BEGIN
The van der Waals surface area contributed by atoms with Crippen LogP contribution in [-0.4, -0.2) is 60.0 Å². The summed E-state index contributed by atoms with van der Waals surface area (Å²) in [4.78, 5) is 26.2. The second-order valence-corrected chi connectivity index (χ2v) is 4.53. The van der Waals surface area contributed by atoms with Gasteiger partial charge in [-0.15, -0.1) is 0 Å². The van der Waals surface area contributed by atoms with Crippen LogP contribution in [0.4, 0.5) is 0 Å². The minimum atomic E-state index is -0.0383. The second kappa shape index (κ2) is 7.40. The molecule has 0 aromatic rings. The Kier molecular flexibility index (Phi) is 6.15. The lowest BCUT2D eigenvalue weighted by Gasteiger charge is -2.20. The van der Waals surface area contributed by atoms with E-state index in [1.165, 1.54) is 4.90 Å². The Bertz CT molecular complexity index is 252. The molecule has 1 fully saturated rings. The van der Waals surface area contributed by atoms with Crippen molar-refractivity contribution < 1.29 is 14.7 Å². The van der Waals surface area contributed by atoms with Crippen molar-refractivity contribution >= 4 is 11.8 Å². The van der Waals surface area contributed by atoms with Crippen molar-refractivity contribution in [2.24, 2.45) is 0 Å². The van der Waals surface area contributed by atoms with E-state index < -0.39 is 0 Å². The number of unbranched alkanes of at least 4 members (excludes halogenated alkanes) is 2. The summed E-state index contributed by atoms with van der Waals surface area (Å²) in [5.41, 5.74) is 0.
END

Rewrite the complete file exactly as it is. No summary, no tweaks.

The van der Waals surface area contributed by atoms with Crippen LogP contribution in [-0.4, -0.2) is 60.0 Å². The summed E-state index contributed by atoms with van der Waals surface area (Å²) in [4.78, 5) is 26.2. The second-order valence-corrected chi connectivity index (χ2v) is 4.53. The van der Waals surface area contributed by atoms with Gasteiger partial charge in [-0.15, -0.1) is 0 Å². The van der Waals surface area contributed by atoms with Crippen LogP contribution in [0.4, 0.5) is 0 Å². The minimum atomic E-state index is -0.0383. The second kappa shape index (κ2) is 7.40. The molecule has 0 aromatic rings. The Kier molecular flexibility index (Phi) is 6.15. The lowest BCUT2D eigenvalue weighted by Gasteiger charge is -2.20. The van der Waals surface area contributed by atoms with E-state index in [1.165, 1.54) is 4.90 Å². The Bertz CT molecular complexity index is 252. The molecule has 1 fully saturated rings. The van der Waals surface area contributed by atoms with Crippen molar-refractivity contribution < 1.29 is 14.7 Å². The van der Waals surface area contributed by atoms with Crippen molar-refractivity contribution >= 4 is 11.8 Å². The van der Waals surface area contributed by atoms with Crippen molar-refractivity contribution in [2.24, 2.45) is 0 Å². The van der Waals surface area contributed by atoms with E-state index < -0.39 is 0 Å². The number of unbranched alkanes of at least 4 members (excludes halogenated alkanes) is 2. The summed E-state index contributed by atoms with van der Waals surface area (Å²) in [5.41, 5.74) is 0.